Ashkelon, March, 1997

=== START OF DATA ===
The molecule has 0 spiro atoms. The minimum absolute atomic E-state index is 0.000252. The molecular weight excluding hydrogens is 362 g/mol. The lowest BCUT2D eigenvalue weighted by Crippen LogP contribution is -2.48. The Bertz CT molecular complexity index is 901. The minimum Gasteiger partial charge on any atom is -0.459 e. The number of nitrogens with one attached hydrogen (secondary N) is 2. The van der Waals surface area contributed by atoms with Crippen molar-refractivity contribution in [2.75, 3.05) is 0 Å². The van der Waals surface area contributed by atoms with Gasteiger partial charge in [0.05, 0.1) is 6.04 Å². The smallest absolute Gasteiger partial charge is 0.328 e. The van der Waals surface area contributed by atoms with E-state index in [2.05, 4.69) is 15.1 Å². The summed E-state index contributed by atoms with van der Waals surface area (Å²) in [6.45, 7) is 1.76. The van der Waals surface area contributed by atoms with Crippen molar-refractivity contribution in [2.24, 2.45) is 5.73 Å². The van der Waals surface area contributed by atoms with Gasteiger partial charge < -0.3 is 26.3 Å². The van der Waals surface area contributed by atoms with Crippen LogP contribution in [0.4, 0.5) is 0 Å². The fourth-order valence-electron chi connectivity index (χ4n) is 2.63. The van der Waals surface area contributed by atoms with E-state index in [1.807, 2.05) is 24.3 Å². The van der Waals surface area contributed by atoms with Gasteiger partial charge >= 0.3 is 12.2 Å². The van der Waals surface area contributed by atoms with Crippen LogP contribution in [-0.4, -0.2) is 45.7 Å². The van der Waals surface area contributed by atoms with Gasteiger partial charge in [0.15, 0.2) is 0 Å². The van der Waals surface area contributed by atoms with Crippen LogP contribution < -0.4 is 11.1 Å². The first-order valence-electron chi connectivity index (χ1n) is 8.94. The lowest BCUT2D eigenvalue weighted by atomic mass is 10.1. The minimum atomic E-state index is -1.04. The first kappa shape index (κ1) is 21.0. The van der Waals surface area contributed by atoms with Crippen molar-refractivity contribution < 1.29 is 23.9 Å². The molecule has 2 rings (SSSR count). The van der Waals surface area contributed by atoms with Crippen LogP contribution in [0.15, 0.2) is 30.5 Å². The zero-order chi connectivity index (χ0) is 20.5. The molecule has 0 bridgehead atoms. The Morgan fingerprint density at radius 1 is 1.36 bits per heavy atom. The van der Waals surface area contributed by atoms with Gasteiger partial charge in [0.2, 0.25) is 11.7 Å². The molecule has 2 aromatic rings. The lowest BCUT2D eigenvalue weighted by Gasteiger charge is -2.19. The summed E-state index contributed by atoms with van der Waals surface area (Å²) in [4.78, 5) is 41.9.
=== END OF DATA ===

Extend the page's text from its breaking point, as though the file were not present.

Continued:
When you are cruising round the world what do you do when not actually sailing? Walk on a palm-fringed beach, swim in a turquoise sea? Well – sometimes. In fact two activities take up a disproportionate amount of shore time; especially if the circumnavigation is a fairly fast one as in our case. These are; one, dealing with bureaucrats, who treat visiting yachts as though they are 20,000 ton freighters with paperwork to match and, two, tramping through the hot and dusty streets in some scruffy industrial area of a port looking for an alleged source for a spare part vital to your continued progress. In Israel these two activities coalesced when I ordered a new genoa jib while I was in Egypt from a sailmaker in New York, who had all the dimensions, and had him air freight it to Israel, where I could pick it up. Now a yacht in transit does not normally pay import duty on parts ordered for the boat, as these are re-exported when you leave. The procedures to actually accomplish this vary enormously from country to country. In Israel they achieve a level of complexity, compounded by sheer incompetence, that Kafka would have appreciated. The first step was a phone call from the shipping company to the marina to say the sail had arrived at Ben Gurian Airport, near Tel Aviv. I was to contact them in room 107 of the Maman Building. Next morning, bright and early, I was at the car rental agency in town accompanied by a young woman who had recently joined the crew – it has been my experience that things go a lot more smoothly when driving a strange car in a strange country to a poorly defined location if one person drives and one navigates. The first part of the 65 km drive went smoothly but as we got closer to Tel Aviv the rush hour traffic built up and it started to rain heavily. We jerked along and finally saw the airport turn-off through the steamy windshield. At the airport my navigator’s sharp eyes spotted the obscure sign for the cargo area and at a check point it was so wet they just waved us through. Cars and trucks were parked everywhere, finally we squeezed in, half on the curb, and rushed through the drenching rain into the Maman Building. The tiny, cluttered office of the shipping company was easy to find, a man there who spoke a little English explained the procedure after I had drawn a sail for him; I was to go to customs with the ship’s papers, pay a deposit of 25% of the value of the sail, get a gate pass and take the sail back to the boat. (Never mind the shipping memo showed the sailmaker, and indirectly me, had paid for door-to-door delivery.) The sail would then be examined by customs officials when it was on the boat and with their certificate I could return to Ben Gurian Airport and get my deposit back. Some time later we located the appropriate customs agent in the maze of offices who gave me a pile of papers to add to the growing file, after I had drawn a picture of a sail. These I took to the bank on the ground floor where they refused to accept a credit card and insisted on cash, 3000 shekels no less (about $900), for the deposit. Naturally I did not have 3000 shekels but the teller said I could get the money from the cash machines at the bank in the main passenger terminal. Dash back to the car in the rain, park at the main terminal, find the bank, next snag: the daily limit on the automatic cash machines is 1500 shekels. So I went to see the bank manager, cap and credit card in hand and after an hour and some prolonged explaining I emerged with the money. Back to the cargo area and the bank there. Clutching my receipt I first stopped by a computer operator, who keyed in a record of the transaction and then back to customs for the prized gate pass. At the shipping company, after xeroxing everything, we were assigned a guide to take us to the warehouse where I surrendered my passport for a visitor’s badge, my companion was sent to wait in the lobby. The man at the office wanted to see a receipt for storage charges. “What charge? It only came yesterday!” “You pay for every day”. Long phone call to the shipping company extension by my guide, consternation back at the office. More forms, then back to the bank to pay demurrage, back to the warehouse and I was able to totter out with 33 kilos of sail in a large box, trade my visitor’s badge for a cart and put the box in the car. It was still raining. By two o’clock we were back on the road heading to the marina, where the manager called the local customs to arrange the on-board inspection. About five-thirty the next day two pleasant young men showed up and asked in poor English what was in the box. I drew a picture of a sail, then we emptied the box, they signed the certificate and stamped it. The next day we were back in the Maman Building with all our papers but discovered deposits were returned by the fiscal branch of customs, located near the main passenger terminal. It transpired repayment of the deposit could not be made by the bank that took the money in the first place. Rather, as a non-resident, I was to be given a cheque cashable only at one branch office of the Bank of Israel in Tel Aviv. A young lady laboriously transcribed the name off my passport into Hebrew on a blank cheque and disappeared to get it signed by someone in authority. “You mean we have to go to Tel Aviv?”, I asked somewhat incredulously “Yes,”she replied, “take a bus”. “We have a car,” I said, “What time does the bank close?” She glanced at her watch, “In about an hour”. After getting vague directions we rushed back to the parking garage and zipped down the motorway to Tel Aviv. None of the exits corresponded to the vague directions we had and we found ourselves in a five lane conveyor belt of steel. In the downtown area the traffic was too dense to even stop and ask for directions, assuming we were lucky enough to find an English speaker. As the time crept inexorably towards bank closing time I gave up and decided to head back to the marina. We zigzagged along the crowded streets until we found an entrance ramp back onto the motorway. Driving back to Ashkelon I turned over the options: how about just sending the cheque to my bank at home – no good, it was written completely in Hebrew? How about simply coming back to Tel Aviv another day? The problem was that the next day was Friday, when many banks and institutions closed early and did not reopen until Sunday. But this week Sunday was a public holiday. We had planned to leave Israel on Sunday anyway and, of course, the daily rental of the car added to the cost of the whole transaction. At the marina I laid out my problem to the manager, Armen. He called his bank manager, who had an idea – I could open an account at his bank and deposit the cheque then withdraw all but the minimum to keep the account open. That seemed a bit bizarre, but Armen arranged for us to go to the bank later in the afternoon. When we got there Armen had a long conversation with the manager, who finally agreed to simply cash the cheque and he initialed it. I stood in line for a teller. When it was my turn I gave her the cheque and she asked for my passport. When she saw it her eyebrow elevated and she scuttled back to the manager for a long conversation. They waved me over. The problem, they explained, was that the cheque was made out in Hebrew to a certain “Eric Patrick” not Eric Forsyth. They would not cash it. We drove back to the marina in an air of despondency; I could visualize the problems of trying to get customs to issue a new cheque. I remembered that I had written down the name and telephone number of the official who had written the cheque so I went back to the boat to find this information. When I got back to the marina office a knight in shining armour had appeared. Armen had explained the ridiculous situation to a business associate who had dropped by. He was scandalized by the poor image I was forming of Israel. “Get in the car”, he said. “Drive to my bank, I’ve got a little influence”. So off we went, as we entered he hissed “You’ve lost your passport! Don’t show it. Sign the cheque Eric Patrick”. At an employee’s desk I signed the cheque as directed, Armen’s friend then cashed it and we left with 3000 shekels. The next step was to convert it to dollars, which I did next day in Jerusalem, where there are still many money-changers near the temple. So that’s how we spent a few days in Israel, and we even left on time with our new sail.